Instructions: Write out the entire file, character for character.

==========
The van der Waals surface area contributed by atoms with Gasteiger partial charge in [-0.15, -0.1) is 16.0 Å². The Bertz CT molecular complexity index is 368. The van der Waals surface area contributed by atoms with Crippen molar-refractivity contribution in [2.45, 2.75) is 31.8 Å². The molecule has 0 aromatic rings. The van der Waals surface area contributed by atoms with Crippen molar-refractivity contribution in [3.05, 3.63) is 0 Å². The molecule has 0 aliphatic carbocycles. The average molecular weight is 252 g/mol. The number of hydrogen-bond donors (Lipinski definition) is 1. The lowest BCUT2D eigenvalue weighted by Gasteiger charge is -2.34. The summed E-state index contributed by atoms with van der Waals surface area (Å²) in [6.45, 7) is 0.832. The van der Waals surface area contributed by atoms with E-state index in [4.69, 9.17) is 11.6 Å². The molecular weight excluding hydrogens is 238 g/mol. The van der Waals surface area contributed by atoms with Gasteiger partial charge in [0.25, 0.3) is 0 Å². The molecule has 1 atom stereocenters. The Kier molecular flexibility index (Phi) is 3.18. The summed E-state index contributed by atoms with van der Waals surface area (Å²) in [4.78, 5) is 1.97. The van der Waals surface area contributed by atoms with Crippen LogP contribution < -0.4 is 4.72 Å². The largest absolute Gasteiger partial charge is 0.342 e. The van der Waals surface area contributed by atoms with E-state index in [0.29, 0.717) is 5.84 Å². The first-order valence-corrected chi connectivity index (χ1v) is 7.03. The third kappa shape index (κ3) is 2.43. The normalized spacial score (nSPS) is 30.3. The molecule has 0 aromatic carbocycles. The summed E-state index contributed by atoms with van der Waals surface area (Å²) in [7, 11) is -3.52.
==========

The van der Waals surface area contributed by atoms with Gasteiger partial charge in [-0.15, -0.1) is 16.0 Å². The Bertz CT molecular complexity index is 368. The van der Waals surface area contributed by atoms with Crippen molar-refractivity contribution in [2.45, 2.75) is 31.8 Å². The molecule has 0 aromatic rings. The van der Waals surface area contributed by atoms with Crippen molar-refractivity contribution in [3.05, 3.63) is 0 Å². The molecule has 0 aliphatic carbocycles. The average molecular weight is 252 g/mol. The number of hydrogen-bond donors (Lipinski definition) is 1. The lowest BCUT2D eigenvalue weighted by Gasteiger charge is -2.34. The summed E-state index contributed by atoms with van der Waals surface area (Å²) in [6.45, 7) is 0.832. The van der Waals surface area contributed by atoms with E-state index in [4.69, 9.17) is 11.6 Å². The molecular weight excluding hydrogens is 238 g/mol. The van der Waals surface area contributed by atoms with Gasteiger partial charge in [0.25, 0.3) is 0 Å². The molecule has 1 atom stereocenters. The Kier molecular flexibility index (Phi) is 3.18. The summed E-state index contributed by atoms with van der Waals surface area (Å²) in [4.78, 5) is 1.97. The van der Waals surface area contributed by atoms with Crippen LogP contribution < -0.4 is 4.72 Å². The largest absolute Gasteiger partial charge is 0.342 e. The van der Waals surface area contributed by atoms with E-state index in [0.29, 0.717) is 5.84 Å². The first-order valence-corrected chi connectivity index (χ1v) is 7.03. The third kappa shape index (κ3) is 2.43. The normalized spacial score (nSPS) is 30.3. The molecule has 0 aromatic carbocycles. The summed E-state index contributed by atoms with van der Waals surface area (Å²) in [7, 11) is -3.52.